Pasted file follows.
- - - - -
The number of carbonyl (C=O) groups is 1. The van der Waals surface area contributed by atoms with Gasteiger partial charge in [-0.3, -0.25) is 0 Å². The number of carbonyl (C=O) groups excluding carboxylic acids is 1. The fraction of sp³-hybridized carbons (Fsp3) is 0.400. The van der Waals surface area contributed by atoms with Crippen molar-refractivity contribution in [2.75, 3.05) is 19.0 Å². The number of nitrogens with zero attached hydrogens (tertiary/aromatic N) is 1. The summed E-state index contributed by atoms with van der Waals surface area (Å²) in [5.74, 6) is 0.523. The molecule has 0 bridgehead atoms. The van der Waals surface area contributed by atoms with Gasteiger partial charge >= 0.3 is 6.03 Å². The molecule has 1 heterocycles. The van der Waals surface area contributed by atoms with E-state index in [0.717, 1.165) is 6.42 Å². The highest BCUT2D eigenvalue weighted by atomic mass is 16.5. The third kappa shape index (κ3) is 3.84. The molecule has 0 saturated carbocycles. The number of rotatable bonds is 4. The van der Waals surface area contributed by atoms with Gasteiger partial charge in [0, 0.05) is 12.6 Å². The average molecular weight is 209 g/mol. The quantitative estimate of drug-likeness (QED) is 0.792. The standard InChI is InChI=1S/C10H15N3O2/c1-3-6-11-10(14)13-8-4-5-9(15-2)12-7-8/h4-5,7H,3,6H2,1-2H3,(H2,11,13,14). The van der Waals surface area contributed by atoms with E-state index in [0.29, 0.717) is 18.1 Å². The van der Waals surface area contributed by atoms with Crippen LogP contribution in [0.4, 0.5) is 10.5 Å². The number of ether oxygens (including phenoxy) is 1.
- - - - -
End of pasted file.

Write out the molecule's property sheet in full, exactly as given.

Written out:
The number of carbonyl (C=O) groups is 1. The van der Waals surface area contributed by atoms with Gasteiger partial charge in [-0.3, -0.25) is 0 Å². The number of carbonyl (C=O) groups excluding carboxylic acids is 1. The fraction of sp³-hybridized carbons (Fsp3) is 0.400. The van der Waals surface area contributed by atoms with Crippen molar-refractivity contribution in [2.75, 3.05) is 19.0 Å². The number of nitrogens with zero attached hydrogens (tertiary/aromatic N) is 1. The summed E-state index contributed by atoms with van der Waals surface area (Å²) in [5.74, 6) is 0.523. The molecule has 0 bridgehead atoms. The van der Waals surface area contributed by atoms with Gasteiger partial charge >= 0.3 is 6.03 Å². The molecule has 1 heterocycles. The van der Waals surface area contributed by atoms with E-state index in [0.717, 1.165) is 6.42 Å². The highest BCUT2D eigenvalue weighted by atomic mass is 16.5. The third kappa shape index (κ3) is 3.84. The molecule has 0 saturated carbocycles. The number of rotatable bonds is 4. The van der Waals surface area contributed by atoms with Gasteiger partial charge in [0, 0.05) is 12.6 Å². The average molecular weight is 209 g/mol. The quantitative estimate of drug-likeness (QED) is 0.792. The standard InChI is InChI=1S/C10H15N3O2/c1-3-6-11-10(14)13-8-4-5-9(15-2)12-7-8/h4-5,7H,3,6H2,1-2H3,(H2,11,13,14). The van der Waals surface area contributed by atoms with E-state index in [0.29, 0.717) is 18.1 Å². The van der Waals surface area contributed by atoms with Crippen LogP contribution in [0.4, 0.5) is 10.5 Å². The number of ether oxygens (including phenoxy) is 1.